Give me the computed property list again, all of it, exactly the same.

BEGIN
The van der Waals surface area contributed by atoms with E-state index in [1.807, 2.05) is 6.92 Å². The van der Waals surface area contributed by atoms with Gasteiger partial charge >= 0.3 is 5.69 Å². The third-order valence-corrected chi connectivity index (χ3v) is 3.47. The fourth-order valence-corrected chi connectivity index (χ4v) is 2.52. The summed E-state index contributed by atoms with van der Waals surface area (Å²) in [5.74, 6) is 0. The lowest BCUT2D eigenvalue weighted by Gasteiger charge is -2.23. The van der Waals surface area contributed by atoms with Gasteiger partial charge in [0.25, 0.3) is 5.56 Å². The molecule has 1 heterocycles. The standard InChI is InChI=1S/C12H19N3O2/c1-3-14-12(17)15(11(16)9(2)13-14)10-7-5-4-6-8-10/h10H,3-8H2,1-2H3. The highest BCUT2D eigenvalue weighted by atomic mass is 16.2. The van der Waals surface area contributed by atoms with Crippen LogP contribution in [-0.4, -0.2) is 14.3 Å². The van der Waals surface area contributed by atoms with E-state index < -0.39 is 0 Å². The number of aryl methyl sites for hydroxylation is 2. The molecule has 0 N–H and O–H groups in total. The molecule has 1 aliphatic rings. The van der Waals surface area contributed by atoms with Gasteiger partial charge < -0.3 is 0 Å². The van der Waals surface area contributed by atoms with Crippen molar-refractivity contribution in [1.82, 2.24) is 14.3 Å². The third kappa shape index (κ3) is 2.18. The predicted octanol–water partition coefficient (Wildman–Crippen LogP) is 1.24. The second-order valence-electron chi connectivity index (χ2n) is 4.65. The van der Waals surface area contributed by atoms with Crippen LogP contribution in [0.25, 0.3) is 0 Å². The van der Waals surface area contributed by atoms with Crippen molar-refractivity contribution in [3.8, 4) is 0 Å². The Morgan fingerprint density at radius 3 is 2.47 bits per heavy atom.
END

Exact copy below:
The van der Waals surface area contributed by atoms with E-state index in [1.807, 2.05) is 6.92 Å². The van der Waals surface area contributed by atoms with Gasteiger partial charge >= 0.3 is 5.69 Å². The third-order valence-corrected chi connectivity index (χ3v) is 3.47. The fourth-order valence-corrected chi connectivity index (χ4v) is 2.52. The summed E-state index contributed by atoms with van der Waals surface area (Å²) in [5.74, 6) is 0. The lowest BCUT2D eigenvalue weighted by Gasteiger charge is -2.23. The van der Waals surface area contributed by atoms with Gasteiger partial charge in [0.25, 0.3) is 5.56 Å². The molecule has 1 heterocycles. The standard InChI is InChI=1S/C12H19N3O2/c1-3-14-12(17)15(11(16)9(2)13-14)10-7-5-4-6-8-10/h10H,3-8H2,1-2H3. The highest BCUT2D eigenvalue weighted by atomic mass is 16.2. The van der Waals surface area contributed by atoms with Crippen LogP contribution in [-0.4, -0.2) is 14.3 Å². The van der Waals surface area contributed by atoms with E-state index < -0.39 is 0 Å². The number of aryl methyl sites for hydroxylation is 2. The molecule has 0 N–H and O–H groups in total. The molecule has 1 aliphatic rings. The van der Waals surface area contributed by atoms with Gasteiger partial charge < -0.3 is 0 Å². The van der Waals surface area contributed by atoms with Crippen molar-refractivity contribution in [1.82, 2.24) is 14.3 Å². The third kappa shape index (κ3) is 2.18. The predicted octanol–water partition coefficient (Wildman–Crippen LogP) is 1.24. The second-order valence-electron chi connectivity index (χ2n) is 4.65. The van der Waals surface area contributed by atoms with Crippen LogP contribution in [0.25, 0.3) is 0 Å². The van der Waals surface area contributed by atoms with Crippen molar-refractivity contribution in [3.8, 4) is 0 Å². The Morgan fingerprint density at radius 3 is 2.47 bits per heavy atom.